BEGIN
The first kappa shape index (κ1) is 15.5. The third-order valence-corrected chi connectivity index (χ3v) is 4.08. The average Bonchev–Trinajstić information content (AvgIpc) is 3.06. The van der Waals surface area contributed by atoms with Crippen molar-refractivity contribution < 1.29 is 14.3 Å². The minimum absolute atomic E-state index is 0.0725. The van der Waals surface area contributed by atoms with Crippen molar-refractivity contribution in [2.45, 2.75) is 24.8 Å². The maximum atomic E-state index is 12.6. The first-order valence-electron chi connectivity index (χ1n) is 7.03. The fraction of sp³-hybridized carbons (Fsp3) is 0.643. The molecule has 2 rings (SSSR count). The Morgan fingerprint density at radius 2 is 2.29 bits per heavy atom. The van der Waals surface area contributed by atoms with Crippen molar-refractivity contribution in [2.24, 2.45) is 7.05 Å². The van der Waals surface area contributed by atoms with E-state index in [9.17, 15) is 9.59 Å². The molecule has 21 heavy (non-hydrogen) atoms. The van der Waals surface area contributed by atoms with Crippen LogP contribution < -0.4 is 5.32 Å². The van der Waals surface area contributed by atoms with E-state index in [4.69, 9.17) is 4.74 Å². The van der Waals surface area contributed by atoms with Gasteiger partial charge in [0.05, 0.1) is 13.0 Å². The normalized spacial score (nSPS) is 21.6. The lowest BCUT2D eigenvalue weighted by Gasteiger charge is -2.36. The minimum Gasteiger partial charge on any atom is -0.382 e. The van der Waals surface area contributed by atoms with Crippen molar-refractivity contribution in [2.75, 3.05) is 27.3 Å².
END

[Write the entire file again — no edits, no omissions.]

The first kappa shape index (κ1) is 15.5. The third-order valence-corrected chi connectivity index (χ3v) is 4.08. The average Bonchev–Trinajstić information content (AvgIpc) is 3.06. The van der Waals surface area contributed by atoms with Crippen molar-refractivity contribution < 1.29 is 14.3 Å². The minimum absolute atomic E-state index is 0.0725. The van der Waals surface area contributed by atoms with Crippen molar-refractivity contribution in [2.45, 2.75) is 24.8 Å². The maximum atomic E-state index is 12.6. The first-order valence-electron chi connectivity index (χ1n) is 7.03. The fraction of sp³-hybridized carbons (Fsp3) is 0.643. The molecule has 2 rings (SSSR count). The Morgan fingerprint density at radius 2 is 2.29 bits per heavy atom. The van der Waals surface area contributed by atoms with Crippen molar-refractivity contribution in [2.24, 2.45) is 7.05 Å². The van der Waals surface area contributed by atoms with E-state index in [9.17, 15) is 9.59 Å². The molecule has 21 heavy (non-hydrogen) atoms. The van der Waals surface area contributed by atoms with Crippen LogP contribution < -0.4 is 5.32 Å². The van der Waals surface area contributed by atoms with E-state index in [4.69, 9.17) is 4.74 Å². The van der Waals surface area contributed by atoms with Gasteiger partial charge in [0.05, 0.1) is 13.0 Å². The normalized spacial score (nSPS) is 21.6. The lowest BCUT2D eigenvalue weighted by Gasteiger charge is -2.36. The minimum Gasteiger partial charge on any atom is -0.382 e. The van der Waals surface area contributed by atoms with Crippen molar-refractivity contribution in [2.75, 3.05) is 27.3 Å².